The World Bank has said Ghana needs $1.5billion assistance from the International Monetary Fund (IMF).
This could help to shore up public finances and regain access to credit markets, it said.
The World Bank explained in its October 2022 Africa Pulse Report that debt is expected to jump in Ghana to 104.6 percent of GDP, from 76.6 a year earlier amid a widened government deficit, massive weakening of the cedi, and rising debt service costs.
“The country’s debt is expected to remain elevated at 99.7 and 101.8 percent of GDP in 2023 and 2024, respectively. Tightening of financial conditions globally along with the fall of the domestic currency widened the sovereign spread by 233 basis points since December 2021.
“As a result, the country lost access to international markets. It needs $1.5 billion in assistance from the IMF, which could help to shore up public finances and regain access to credit markets.”
It added that “Nevertheless, despite the negotiation with the IMF, investors remain nervous about the country’s debt sustainability.
“These concerns were expressed by the country’s local and foreign currency ratings downgrade from B-/B to CCC+/C. As a result, despite the news, the cedi fell further with ripple effects on inflation.”
Ghana has commenced discussions with the Fund for a programme in order to deal with the economic challenges.
The Finance Minister, Ken Ofori-Atta at a press briefing on Wednesday, September 28 assured that the government would expedite discussion for the programme.
“In line with the President’s dialogue with the IMF Managing Director, Kristalina Georgieva, negotiations will be fast-tracked to ensure that key aspects of the programme are reflected in the 2023 Annual Budget Statement in November 2022,” he said.
He also announced that a 5-member committee consisting of prominent financial services professionals has been put together by the government to lead extensive stakeholder engagements across all the key segments of the financial sector – banking, asset, management, pensions, and insurance.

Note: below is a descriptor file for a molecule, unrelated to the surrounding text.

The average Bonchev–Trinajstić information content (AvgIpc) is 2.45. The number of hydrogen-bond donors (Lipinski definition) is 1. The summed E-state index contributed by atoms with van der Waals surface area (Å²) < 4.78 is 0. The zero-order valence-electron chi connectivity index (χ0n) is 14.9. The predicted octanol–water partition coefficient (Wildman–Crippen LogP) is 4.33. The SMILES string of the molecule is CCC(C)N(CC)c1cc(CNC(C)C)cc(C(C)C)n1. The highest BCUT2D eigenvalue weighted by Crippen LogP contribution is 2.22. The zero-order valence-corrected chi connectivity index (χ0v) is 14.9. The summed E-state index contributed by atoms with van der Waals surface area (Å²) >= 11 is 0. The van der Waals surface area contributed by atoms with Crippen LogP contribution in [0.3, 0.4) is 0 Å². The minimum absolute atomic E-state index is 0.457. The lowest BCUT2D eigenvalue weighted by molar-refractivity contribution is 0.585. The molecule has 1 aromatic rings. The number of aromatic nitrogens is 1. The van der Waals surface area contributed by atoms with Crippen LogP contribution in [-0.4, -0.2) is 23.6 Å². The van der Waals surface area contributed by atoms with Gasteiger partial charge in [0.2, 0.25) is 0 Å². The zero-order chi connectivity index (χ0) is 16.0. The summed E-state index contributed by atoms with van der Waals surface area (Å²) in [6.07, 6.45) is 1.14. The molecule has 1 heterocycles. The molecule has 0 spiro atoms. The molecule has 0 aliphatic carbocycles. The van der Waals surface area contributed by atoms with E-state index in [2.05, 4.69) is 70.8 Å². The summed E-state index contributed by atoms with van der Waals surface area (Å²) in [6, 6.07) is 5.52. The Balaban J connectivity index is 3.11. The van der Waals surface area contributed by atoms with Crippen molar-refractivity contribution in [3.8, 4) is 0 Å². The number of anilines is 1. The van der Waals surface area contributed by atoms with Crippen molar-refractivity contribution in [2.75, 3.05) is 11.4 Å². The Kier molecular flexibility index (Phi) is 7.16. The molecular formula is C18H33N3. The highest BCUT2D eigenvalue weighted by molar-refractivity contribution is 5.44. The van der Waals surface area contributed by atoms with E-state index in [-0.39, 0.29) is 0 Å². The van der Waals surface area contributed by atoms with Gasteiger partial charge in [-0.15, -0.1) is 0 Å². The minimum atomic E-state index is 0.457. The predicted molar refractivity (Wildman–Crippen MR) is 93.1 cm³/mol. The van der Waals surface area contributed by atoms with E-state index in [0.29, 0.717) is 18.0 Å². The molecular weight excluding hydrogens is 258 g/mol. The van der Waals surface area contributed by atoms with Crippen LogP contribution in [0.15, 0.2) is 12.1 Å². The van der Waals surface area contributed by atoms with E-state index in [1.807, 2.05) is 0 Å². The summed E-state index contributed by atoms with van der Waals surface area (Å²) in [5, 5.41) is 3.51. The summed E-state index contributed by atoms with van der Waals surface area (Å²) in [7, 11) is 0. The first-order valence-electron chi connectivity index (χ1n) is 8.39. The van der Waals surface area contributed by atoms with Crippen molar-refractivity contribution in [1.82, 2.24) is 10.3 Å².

He said the announcement of the Committee Members will be made in the coming days.
“They will immediately get to work to engage key stakeholders in the financial services sector, additional to ongoing engagements with Civil Society Organizations (CSOs), social partners (labour unions, employers, and FBOs), academia, industry professionals, and the leadership of Parliament,” he said.
Mr Ofori-Atta further stated that the IMF and Government team are working to update the medium-term macro-fiscal framework to inform IMF programme design.
Also, he added, they are discussing policy measures and structural reforms proposed in the economic programme aimed at addressing the economic challenges facing the country towards restoring and sustaining macroeconomic stability, fiscal and debt sustainability, as well as promoting durable and inclusive growth and social protection.
“We simply have not reached any agreement with the Fund on the parameters of any debt operations as we are in the process of completing the debt sustainability analysis.
“Government shall continue to actively engage all stakeholders in a clear and transparent manner as we seek to fast-tract the IMF negotiation process. Ghana needs a viable domestic financial system to support its development programme, especially in these three years with limited access to the International Capital Market. Therefore, everything must, and will be done, to protect our financial sector; and there must be room for a win-win conversation through extensive stakeholder engagement with both our domestic and external investors. Ghana has always had a collaborative approach with its partners and we
shall, I am confident, come out with an ‘historic arrangement’.